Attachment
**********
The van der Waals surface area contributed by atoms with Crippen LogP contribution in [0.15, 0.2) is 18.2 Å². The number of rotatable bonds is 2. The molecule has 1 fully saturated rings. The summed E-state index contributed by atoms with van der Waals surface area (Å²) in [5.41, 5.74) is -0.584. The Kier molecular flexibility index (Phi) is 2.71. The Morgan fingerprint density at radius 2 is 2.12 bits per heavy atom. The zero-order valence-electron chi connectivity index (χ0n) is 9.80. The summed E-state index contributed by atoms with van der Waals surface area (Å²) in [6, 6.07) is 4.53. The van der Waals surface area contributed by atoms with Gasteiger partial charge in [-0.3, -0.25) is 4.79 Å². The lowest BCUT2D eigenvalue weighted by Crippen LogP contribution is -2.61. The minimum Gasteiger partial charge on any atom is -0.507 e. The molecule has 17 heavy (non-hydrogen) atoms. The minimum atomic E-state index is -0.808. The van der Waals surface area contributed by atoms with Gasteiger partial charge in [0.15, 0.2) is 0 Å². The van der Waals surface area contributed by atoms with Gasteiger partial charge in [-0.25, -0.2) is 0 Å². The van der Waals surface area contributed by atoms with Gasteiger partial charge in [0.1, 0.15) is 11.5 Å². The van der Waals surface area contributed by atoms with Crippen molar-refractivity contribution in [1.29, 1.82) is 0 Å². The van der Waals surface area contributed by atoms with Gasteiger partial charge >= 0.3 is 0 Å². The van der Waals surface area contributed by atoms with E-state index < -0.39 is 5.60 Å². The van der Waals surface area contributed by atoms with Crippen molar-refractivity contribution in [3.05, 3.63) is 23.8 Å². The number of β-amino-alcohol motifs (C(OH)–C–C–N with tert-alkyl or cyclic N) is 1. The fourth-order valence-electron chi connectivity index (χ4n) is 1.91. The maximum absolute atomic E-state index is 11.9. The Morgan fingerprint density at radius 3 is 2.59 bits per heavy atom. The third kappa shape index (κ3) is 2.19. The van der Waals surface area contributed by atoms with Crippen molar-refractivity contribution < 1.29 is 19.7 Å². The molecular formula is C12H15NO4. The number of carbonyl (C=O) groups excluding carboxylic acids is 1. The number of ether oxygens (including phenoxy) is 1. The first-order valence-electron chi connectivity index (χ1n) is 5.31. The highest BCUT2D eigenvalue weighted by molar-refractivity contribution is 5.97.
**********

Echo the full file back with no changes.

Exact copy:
The van der Waals surface area contributed by atoms with Crippen LogP contribution in [0.15, 0.2) is 18.2 Å². The number of rotatable bonds is 2. The molecule has 1 fully saturated rings. The summed E-state index contributed by atoms with van der Waals surface area (Å²) in [5.41, 5.74) is -0.584. The Kier molecular flexibility index (Phi) is 2.71. The Morgan fingerprint density at radius 2 is 2.12 bits per heavy atom. The zero-order valence-electron chi connectivity index (χ0n) is 9.80. The summed E-state index contributed by atoms with van der Waals surface area (Å²) in [6, 6.07) is 4.53. The van der Waals surface area contributed by atoms with Gasteiger partial charge in [-0.3, -0.25) is 4.79 Å². The lowest BCUT2D eigenvalue weighted by Crippen LogP contribution is -2.61. The minimum Gasteiger partial charge on any atom is -0.507 e. The molecule has 17 heavy (non-hydrogen) atoms. The minimum atomic E-state index is -0.808. The van der Waals surface area contributed by atoms with Gasteiger partial charge in [0.15, 0.2) is 0 Å². The van der Waals surface area contributed by atoms with Gasteiger partial charge in [-0.25, -0.2) is 0 Å². The van der Waals surface area contributed by atoms with Gasteiger partial charge in [0.1, 0.15) is 11.5 Å². The van der Waals surface area contributed by atoms with Crippen molar-refractivity contribution in [1.29, 1.82) is 0 Å². The van der Waals surface area contributed by atoms with Gasteiger partial charge >= 0.3 is 0 Å². The van der Waals surface area contributed by atoms with E-state index < -0.39 is 5.60 Å². The van der Waals surface area contributed by atoms with Crippen molar-refractivity contribution in [3.05, 3.63) is 23.8 Å². The number of β-amino-alcohol motifs (C(OH)–C–C–N with tert-alkyl or cyclic N) is 1. The fourth-order valence-electron chi connectivity index (χ4n) is 1.91. The maximum absolute atomic E-state index is 11.9. The Morgan fingerprint density at radius 3 is 2.59 bits per heavy atom. The third kappa shape index (κ3) is 2.19. The van der Waals surface area contributed by atoms with Crippen molar-refractivity contribution < 1.29 is 19.7 Å². The molecular formula is C12H15NO4. The number of carbonyl (C=O) groups excluding carboxylic acids is 1. The number of ether oxygens (including phenoxy) is 1. The first-order valence-electron chi connectivity index (χ1n) is 5.31. The highest BCUT2D eigenvalue weighted by molar-refractivity contribution is 5.97.